Magazine article Behavioral Healthcare Executive

A Plan for a National Consumer Memorial: It Will Rise on the Grounds of Saint Elizabeths in Washington, D.C

Magazine article Behavioral Healthcare Executive

A Plan for a National Consumer Memorial: It Will Rise on the Grounds of Saint Elizabeths in Washington, D.C

Article excerpt

"Rows upon rows of numbered, small, rusted markers as far as you can
see. No names, just numbers. It must be the most gruesome sight in
Georgia. Unknown humans, shunned when living, deprived of their very
names in death--and known only to God."
--the late Joe Ingram

Ingram was describing the graves of some 25,000 patients buried at Central State Hospital in Milledgeville, Georgia, where he worked for 50 years. These and hundreds of thousands of shunned "unknown humans" interred nationwide, however, finally are receiving some of the respect they deserve. Across the country, advocates are working to restore grave sites at state hospitals, and fund-raising for a national consumer memorial in Washington, D.C., has begun.

Under the proposed design, peaceful gardens, reflective of the moral treatment model brought to the United States by English Quakers in the 1800s, will be the focus of the national memorial, which will be at Saint Elizabeths Hospital in Washington, D.C. The site will be easily accessible from a subway station near the memorial's entrance gate.

"You'll wind through gardens with rock markers from all 50 states listing numbers buried and at which institutions," says Dr. Pat Deegan, technical advisor to the national memorial, "and then exit through the gate back into the community, with a takeaway message of 'a life in the community for all.'"


District of Columbia Department of Mental Health Director Stephen T. Baron and his staff have led the efforts to identify land for the memorial and secure a local engineering firm to donate an architectural rendering of the memorial. The initial design, expected this fall, will help determine the projected cost, now anticipated to exceed $1 million. A three-year formal fund-raising drive is being planned, although donations already are being received.

"It is fitting that this memorial be located at Saint Elizabeths, given its history as a leader in moral treatment," says Baron. "We are excited to participate in this national project and are committed to moving it ahead as quickly as possible."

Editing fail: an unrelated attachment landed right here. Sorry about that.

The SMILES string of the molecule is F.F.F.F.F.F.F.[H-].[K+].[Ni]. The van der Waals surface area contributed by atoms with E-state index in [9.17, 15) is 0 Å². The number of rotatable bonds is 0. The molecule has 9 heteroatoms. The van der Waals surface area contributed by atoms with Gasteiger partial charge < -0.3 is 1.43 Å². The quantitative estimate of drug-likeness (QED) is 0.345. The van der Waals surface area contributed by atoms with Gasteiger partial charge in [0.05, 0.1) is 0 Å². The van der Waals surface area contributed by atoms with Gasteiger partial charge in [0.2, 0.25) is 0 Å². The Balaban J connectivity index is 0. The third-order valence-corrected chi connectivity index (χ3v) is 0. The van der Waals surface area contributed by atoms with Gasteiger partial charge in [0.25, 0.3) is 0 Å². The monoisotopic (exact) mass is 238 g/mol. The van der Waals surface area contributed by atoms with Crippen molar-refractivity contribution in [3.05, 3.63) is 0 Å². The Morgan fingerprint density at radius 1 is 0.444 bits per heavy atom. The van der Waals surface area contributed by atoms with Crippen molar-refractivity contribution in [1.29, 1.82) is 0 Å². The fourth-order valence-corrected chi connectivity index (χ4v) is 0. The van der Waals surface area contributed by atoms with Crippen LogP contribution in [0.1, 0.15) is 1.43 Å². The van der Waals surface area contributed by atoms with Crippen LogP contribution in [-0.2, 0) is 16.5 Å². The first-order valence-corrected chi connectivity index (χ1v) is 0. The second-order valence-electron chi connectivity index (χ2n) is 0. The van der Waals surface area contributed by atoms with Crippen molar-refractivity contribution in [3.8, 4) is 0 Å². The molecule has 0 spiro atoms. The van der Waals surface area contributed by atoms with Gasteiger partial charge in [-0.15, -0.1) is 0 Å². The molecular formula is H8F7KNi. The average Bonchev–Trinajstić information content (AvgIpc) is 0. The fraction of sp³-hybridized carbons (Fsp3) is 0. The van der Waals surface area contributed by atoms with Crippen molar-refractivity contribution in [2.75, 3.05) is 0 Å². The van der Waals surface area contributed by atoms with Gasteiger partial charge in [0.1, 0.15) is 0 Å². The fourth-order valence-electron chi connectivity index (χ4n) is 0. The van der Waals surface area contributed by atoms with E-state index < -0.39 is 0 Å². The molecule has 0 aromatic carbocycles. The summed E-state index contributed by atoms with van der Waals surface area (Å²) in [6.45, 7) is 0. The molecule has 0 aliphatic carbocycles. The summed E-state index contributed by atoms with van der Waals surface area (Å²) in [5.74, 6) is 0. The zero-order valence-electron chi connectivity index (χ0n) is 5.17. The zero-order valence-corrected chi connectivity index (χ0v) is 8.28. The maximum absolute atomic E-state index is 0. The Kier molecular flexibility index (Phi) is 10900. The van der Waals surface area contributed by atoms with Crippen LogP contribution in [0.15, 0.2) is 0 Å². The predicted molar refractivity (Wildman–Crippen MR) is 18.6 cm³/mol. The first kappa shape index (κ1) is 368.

Moral Treatment

Opened in 1855, Saint Elizabeths was the first and only federally funded asylum and originally was called the National Asylum for the Veterans of the Army and Navy and Residents of the District of Columbia. Overlooking the Anacostia and Potomac Rivers, Saint Elizabeths was designed to be a model moral treatment asylum with peaceful gardens. It was a pet project of reformer Dorothea Dix, who had experienced a "breakdown" as a young woman.

Dix's recovery benefited by spending more than a year in Liverpool, England, resting in the home of the grandson of William Tuke. Tuke, a Quaker merchant and doctor from York, England, founded a retreat asylum in 1792, modeling it after a simple family farm. Tuke's asylum rejected harsh "treatments" such as mechanical restraints (e.g., chains and straightjackets). Believing patients were inherently good regardless of their behavior, Tuke focused on emotional and spiritual recovery--being "moral"--rather than on restraints and punishment. The Quakers practiced gentleness and respect attuned to the needs of the ill, offering an inclusive, homelike setting that included garden walks, nourishing food, recreation, reading, and sewing.

The original goal of moral treatment asylums was humane treatment, but by the late 1800s medically focused state institutions began to replace Quaker asylums in the United States. Moral treatment practices gradually were eroded as state institutions became overcrowded.

The Georgia State Lunatic Asylum, opened in 1842 in Milledgeville, originally promoted moral treatment. The institution went from a place where the superintendent and his family shared meals with patients to a small city of 3,000 acres and a patient population that swelled to more than 12,000 in the late 1950s and early 1960s. …

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